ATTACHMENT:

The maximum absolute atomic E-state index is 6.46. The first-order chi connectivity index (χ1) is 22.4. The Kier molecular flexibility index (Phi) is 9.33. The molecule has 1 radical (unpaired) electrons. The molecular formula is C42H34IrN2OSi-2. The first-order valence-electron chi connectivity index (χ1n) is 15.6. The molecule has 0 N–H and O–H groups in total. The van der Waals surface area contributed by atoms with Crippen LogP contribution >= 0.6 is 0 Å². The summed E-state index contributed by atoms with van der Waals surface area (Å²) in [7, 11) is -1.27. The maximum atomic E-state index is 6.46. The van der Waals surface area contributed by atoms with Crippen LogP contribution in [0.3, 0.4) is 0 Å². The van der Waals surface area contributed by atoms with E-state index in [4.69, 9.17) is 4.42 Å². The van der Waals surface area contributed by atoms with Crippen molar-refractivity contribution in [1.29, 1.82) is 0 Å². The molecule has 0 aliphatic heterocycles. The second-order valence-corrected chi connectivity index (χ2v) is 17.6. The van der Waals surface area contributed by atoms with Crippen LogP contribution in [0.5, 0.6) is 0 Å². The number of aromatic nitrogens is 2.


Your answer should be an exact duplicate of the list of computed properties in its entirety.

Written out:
The maximum absolute atomic E-state index is 6.46. The first-order chi connectivity index (χ1) is 22.4. The Kier molecular flexibility index (Phi) is 9.33. The molecule has 1 radical (unpaired) electrons. The molecular formula is C42H34IrN2OSi-2. The first-order valence-electron chi connectivity index (χ1n) is 15.6. The molecule has 0 N–H and O–H groups in total. The van der Waals surface area contributed by atoms with Crippen LogP contribution >= 0.6 is 0 Å². The summed E-state index contributed by atoms with van der Waals surface area (Å²) in [7, 11) is -1.27. The maximum atomic E-state index is 6.46. The van der Waals surface area contributed by atoms with Crippen LogP contribution in [0.3, 0.4) is 0 Å². The van der Waals surface area contributed by atoms with E-state index in [4.69, 9.17) is 4.42 Å². The van der Waals surface area contributed by atoms with Crippen molar-refractivity contribution in [1.29, 1.82) is 0 Å². The molecule has 0 aliphatic heterocycles. The second-order valence-corrected chi connectivity index (χ2v) is 17.6. The van der Waals surface area contributed by atoms with Crippen LogP contribution in [0.5, 0.6) is 0 Å². The number of aromatic nitrogens is 2.